With the release of my Tech Pack, there are a lot of questions on how to use it.
Q: Is there an industry standard for Tech Packs?
No, but there is industry expected information. There are several tech pack templates and forms available for purchase on the Internet, and they are all a bit different in presentation. Generally, those tech packs seek the same information. A Tech Pack contains any and all information needed to manufacture your product. This information includes a cover page, technical drawings, cutting specs, labels, etc. The forms included in my Tech Pack allow for a lot of flexibility so it doesn't matter if you are manufacturing clothing, bags or tents.
Q: Does a Tech Pack include a cutting spec?
I have seen some statements that imply a cutting spec is usually not included in a tech pack. That has not been my experience. If a cutting spec is needed to make your product, then it should be included in a tech pack.
Q: What forms do I send to a contractor?
Only the forms that are needed for the work contracted. It is possible to hire a contractor that can do everything from product development to cutting, sewing, finishing and shipping. Usually, a sewing contractor is hired to do cutting and sewing. In that case they only need a cover sheet, style sheet/cutting spec, bill of materials, colorways (if needed), labels, swatches, and anything else needed to complete the work. Forms that contain proprietary info are for your own in-house use, such as a cost analysis.
Q: What is the difference between a Cost Analysis and a Bill of Materials?
A Bill of Materials contains a list of every input (fabric, trim, supplies) needed to manufacture your product. It does not contain pricing. This form can be used for ordering and inventory.
A Cost Analysis also contains a list of every input but also includes pricing and quantity. This form is used to figure the cost of manufacturing, sale price, and gross profit. This information is kept confidential.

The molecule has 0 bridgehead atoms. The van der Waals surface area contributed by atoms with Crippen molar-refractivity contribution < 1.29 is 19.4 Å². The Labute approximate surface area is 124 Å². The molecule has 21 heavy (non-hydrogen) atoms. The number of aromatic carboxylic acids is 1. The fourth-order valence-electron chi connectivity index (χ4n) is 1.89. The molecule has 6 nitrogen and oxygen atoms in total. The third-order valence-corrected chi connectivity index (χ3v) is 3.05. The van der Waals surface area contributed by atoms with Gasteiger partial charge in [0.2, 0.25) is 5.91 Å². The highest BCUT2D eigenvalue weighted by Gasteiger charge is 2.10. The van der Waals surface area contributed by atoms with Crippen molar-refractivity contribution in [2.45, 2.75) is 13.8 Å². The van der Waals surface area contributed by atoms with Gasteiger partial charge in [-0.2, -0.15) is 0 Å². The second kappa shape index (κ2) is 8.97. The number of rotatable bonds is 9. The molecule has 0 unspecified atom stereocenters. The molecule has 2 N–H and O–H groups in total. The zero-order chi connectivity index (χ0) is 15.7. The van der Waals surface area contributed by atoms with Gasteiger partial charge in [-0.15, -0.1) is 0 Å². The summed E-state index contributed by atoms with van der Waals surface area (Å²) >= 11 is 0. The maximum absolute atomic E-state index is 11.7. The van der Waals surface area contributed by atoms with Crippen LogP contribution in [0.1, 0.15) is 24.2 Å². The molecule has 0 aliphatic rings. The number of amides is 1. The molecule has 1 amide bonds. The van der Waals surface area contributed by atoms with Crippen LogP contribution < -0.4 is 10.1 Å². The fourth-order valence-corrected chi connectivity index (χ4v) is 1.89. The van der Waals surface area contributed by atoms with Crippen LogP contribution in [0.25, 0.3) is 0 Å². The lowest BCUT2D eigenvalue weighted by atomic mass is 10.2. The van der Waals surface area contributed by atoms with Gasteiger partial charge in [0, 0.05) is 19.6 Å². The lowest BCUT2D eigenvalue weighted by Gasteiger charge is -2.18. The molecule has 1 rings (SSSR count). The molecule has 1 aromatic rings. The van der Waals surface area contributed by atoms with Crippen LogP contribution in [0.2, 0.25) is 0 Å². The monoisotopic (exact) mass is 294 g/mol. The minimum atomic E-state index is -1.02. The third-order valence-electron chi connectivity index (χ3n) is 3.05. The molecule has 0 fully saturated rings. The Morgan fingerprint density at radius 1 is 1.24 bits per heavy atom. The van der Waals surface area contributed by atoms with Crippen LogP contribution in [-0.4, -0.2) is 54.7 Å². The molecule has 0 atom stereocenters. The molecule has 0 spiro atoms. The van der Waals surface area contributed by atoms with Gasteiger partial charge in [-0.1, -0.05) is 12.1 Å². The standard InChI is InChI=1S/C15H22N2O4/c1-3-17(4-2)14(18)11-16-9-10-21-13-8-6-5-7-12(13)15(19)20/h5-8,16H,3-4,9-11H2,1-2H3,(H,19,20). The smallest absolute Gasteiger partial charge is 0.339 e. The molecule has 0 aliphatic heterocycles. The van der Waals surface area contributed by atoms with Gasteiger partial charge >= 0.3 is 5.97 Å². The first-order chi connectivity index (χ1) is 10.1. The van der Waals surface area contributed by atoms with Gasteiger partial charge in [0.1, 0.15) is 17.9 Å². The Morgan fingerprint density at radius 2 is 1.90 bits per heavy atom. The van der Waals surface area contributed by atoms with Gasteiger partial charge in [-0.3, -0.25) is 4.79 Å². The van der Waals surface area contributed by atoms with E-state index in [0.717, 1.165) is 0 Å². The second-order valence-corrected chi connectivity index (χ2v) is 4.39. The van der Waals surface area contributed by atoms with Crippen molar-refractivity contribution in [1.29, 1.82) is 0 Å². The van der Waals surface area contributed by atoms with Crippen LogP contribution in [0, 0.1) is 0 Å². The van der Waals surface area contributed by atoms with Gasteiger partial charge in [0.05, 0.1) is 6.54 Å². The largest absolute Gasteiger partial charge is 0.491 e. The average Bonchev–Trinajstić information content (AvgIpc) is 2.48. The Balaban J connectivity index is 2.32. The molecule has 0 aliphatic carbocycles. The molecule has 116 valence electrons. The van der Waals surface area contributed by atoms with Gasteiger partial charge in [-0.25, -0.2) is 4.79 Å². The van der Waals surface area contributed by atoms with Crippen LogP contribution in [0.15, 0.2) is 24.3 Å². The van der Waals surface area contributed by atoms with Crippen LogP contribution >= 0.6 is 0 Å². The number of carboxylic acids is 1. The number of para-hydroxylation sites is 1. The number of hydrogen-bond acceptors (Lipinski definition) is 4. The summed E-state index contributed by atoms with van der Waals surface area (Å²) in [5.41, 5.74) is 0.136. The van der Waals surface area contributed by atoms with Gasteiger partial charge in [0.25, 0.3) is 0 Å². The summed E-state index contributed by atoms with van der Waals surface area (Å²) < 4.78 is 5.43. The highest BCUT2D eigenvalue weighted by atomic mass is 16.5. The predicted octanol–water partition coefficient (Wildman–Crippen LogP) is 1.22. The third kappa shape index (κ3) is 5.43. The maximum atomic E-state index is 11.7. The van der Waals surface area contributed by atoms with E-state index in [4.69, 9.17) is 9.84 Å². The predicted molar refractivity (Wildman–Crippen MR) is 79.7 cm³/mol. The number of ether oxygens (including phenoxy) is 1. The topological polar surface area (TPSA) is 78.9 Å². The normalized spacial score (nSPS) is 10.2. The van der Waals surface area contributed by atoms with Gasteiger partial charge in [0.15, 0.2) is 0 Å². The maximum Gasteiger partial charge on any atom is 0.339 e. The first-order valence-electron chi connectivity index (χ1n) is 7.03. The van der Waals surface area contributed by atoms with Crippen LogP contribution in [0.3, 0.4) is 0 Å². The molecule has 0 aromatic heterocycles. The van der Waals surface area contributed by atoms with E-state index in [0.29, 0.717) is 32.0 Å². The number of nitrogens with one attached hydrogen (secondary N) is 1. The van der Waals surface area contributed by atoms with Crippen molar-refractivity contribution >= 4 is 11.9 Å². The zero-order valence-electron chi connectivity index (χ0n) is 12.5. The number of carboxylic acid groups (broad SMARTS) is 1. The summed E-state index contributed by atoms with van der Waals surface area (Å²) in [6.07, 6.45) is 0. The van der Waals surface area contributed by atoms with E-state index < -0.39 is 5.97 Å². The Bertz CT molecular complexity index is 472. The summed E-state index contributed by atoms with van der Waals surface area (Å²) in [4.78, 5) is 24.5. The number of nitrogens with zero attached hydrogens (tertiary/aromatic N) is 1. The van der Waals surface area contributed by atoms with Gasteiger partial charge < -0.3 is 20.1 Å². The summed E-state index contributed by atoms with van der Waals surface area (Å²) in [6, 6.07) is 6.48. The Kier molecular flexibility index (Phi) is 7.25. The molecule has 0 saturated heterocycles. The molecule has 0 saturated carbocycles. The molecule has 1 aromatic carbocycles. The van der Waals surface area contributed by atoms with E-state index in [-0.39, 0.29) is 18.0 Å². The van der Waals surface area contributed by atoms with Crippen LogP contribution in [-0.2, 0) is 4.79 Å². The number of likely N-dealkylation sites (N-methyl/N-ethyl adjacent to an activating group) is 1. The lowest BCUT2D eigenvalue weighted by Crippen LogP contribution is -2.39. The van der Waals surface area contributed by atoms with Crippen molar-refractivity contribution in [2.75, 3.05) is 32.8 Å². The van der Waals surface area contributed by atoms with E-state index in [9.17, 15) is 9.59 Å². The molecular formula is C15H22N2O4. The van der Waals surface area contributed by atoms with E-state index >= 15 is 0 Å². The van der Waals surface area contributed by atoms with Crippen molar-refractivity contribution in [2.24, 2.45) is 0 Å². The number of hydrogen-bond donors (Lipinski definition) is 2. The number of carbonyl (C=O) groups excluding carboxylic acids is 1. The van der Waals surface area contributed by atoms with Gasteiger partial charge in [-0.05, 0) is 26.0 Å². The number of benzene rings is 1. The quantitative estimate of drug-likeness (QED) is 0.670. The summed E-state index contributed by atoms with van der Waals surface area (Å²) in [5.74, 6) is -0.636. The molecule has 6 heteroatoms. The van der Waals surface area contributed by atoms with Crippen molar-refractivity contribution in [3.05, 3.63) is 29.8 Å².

Q: What else should my Tech Pack include?
A tech pack is usually just the paper work involved in product development. But if you are sending a tech pack to a sewing contractor, you should include a perfectly sewn sample and fabric and trim swatches. This is especially important if you are manufacturing overseas where there may be a language barrier. The sample will help clarify what you want when the contractor may not understand or read the tech pack. Swatches are also helpful if the contractor is also buying materials overseas.
Q: I don't draw well, do I have to include technical drawings?
Any drawing is better than no drawing. It is the primary way you will communicate with a technical designer and/or pattern maker. You can also hire people to create the drawings for you at reasonable cost.
Q: Can I customize The Simple Tech Pack?
Yes. Included in your purchase is a spreadsheet workbook version (Excel and LibreOffice Calc). You can add your company info and logo. You can also rearrange, rename information if you choose. The only caveat is that the forms are copyrighted and cannot be resold.
Q: I'm an indie pattern designer. Will this tech pack help me?
Yes. An indie pattern designer is very similar to a fashion designer. You will still need to develop a style, cutting spec, measurements, sewing instructions and grade rules. The cost analysis will help you price your product. The Simple Tech Pack can help you organize the information needed for your final product.
Q: Why does your Tech Pack have a Style Sheet instead of a simple cutting spec?
I created a combination form called a Style Sheet. This form contains both a technical drawing and a cutting spec. I have found it very useful in product development to include a technical drawing with the cutting spec as it travels through sampling. That way every person along the way has the same point of reference. It reduces both paperwork and questions.
Do you have any other questions? Please leave a comment and I'll answer your question in an upcoming blog post.